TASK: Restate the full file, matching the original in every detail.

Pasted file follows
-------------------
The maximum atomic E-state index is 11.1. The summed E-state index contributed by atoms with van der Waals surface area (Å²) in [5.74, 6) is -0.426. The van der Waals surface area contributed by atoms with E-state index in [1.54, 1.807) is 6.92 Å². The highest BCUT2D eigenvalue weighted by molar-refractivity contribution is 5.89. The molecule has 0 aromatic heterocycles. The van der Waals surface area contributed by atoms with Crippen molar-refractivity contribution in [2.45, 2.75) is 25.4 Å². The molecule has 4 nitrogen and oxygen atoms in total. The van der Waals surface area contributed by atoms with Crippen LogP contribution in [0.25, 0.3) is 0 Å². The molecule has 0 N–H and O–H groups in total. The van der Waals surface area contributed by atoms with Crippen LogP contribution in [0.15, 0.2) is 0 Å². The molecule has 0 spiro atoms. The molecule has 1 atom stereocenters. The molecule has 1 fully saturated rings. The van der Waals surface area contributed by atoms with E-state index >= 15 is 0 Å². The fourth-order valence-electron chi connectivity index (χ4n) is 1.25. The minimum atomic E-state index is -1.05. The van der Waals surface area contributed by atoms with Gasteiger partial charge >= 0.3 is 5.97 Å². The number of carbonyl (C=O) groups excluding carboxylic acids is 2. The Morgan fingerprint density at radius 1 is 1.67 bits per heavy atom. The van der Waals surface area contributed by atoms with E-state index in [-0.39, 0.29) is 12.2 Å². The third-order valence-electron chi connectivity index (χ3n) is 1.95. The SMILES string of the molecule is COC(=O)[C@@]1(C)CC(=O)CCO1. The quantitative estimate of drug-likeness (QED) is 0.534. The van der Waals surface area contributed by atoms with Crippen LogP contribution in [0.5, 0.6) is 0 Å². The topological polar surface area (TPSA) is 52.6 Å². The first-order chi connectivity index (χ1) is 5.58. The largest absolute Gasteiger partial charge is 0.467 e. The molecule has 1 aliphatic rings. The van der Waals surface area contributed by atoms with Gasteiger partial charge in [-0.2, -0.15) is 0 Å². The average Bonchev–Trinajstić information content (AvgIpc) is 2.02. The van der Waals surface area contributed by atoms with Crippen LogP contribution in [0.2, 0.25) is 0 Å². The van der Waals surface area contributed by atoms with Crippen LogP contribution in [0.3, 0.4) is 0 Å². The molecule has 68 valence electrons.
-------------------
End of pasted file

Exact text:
The maximum atomic E-state index is 11.1. The summed E-state index contributed by atoms with van der Waals surface area (Å²) in [5.74, 6) is -0.426. The van der Waals surface area contributed by atoms with E-state index in [1.54, 1.807) is 6.92 Å². The highest BCUT2D eigenvalue weighted by molar-refractivity contribution is 5.89. The molecule has 0 aromatic heterocycles. The van der Waals surface area contributed by atoms with Crippen molar-refractivity contribution in [2.45, 2.75) is 25.4 Å². The molecule has 4 nitrogen and oxygen atoms in total. The van der Waals surface area contributed by atoms with Crippen LogP contribution in [0.25, 0.3) is 0 Å². The molecule has 0 N–H and O–H groups in total. The van der Waals surface area contributed by atoms with Crippen LogP contribution in [0.15, 0.2) is 0 Å². The molecule has 0 spiro atoms. The molecule has 1 atom stereocenters. The molecule has 1 fully saturated rings. The van der Waals surface area contributed by atoms with E-state index >= 15 is 0 Å². The fourth-order valence-electron chi connectivity index (χ4n) is 1.25. The minimum atomic E-state index is -1.05. The van der Waals surface area contributed by atoms with Gasteiger partial charge >= 0.3 is 5.97 Å². The number of carbonyl (C=O) groups excluding carboxylic acids is 2. The Morgan fingerprint density at radius 1 is 1.67 bits per heavy atom. The van der Waals surface area contributed by atoms with E-state index in [-0.39, 0.29) is 12.2 Å². The third-order valence-electron chi connectivity index (χ3n) is 1.95. The SMILES string of the molecule is COC(=O)[C@@]1(C)CC(=O)CCO1. The quantitative estimate of drug-likeness (QED) is 0.534. The van der Waals surface area contributed by atoms with Crippen LogP contribution in [0.5, 0.6) is 0 Å². The topological polar surface area (TPSA) is 52.6 Å². The first-order chi connectivity index (χ1) is 5.58. The largest absolute Gasteiger partial charge is 0.467 e. The molecule has 1 aliphatic rings. The van der Waals surface area contributed by atoms with Gasteiger partial charge in [-0.2, -0.15) is 0 Å². The average Bonchev–Trinajstić information content (AvgIpc) is 2.02. The van der Waals surface area contributed by atoms with Crippen LogP contribution in [0.2, 0.25) is 0 Å². The van der Waals surface area contributed by atoms with Crippen LogP contribution in [0.3, 0.4) is 0 Å². The molecule has 68 valence electrons.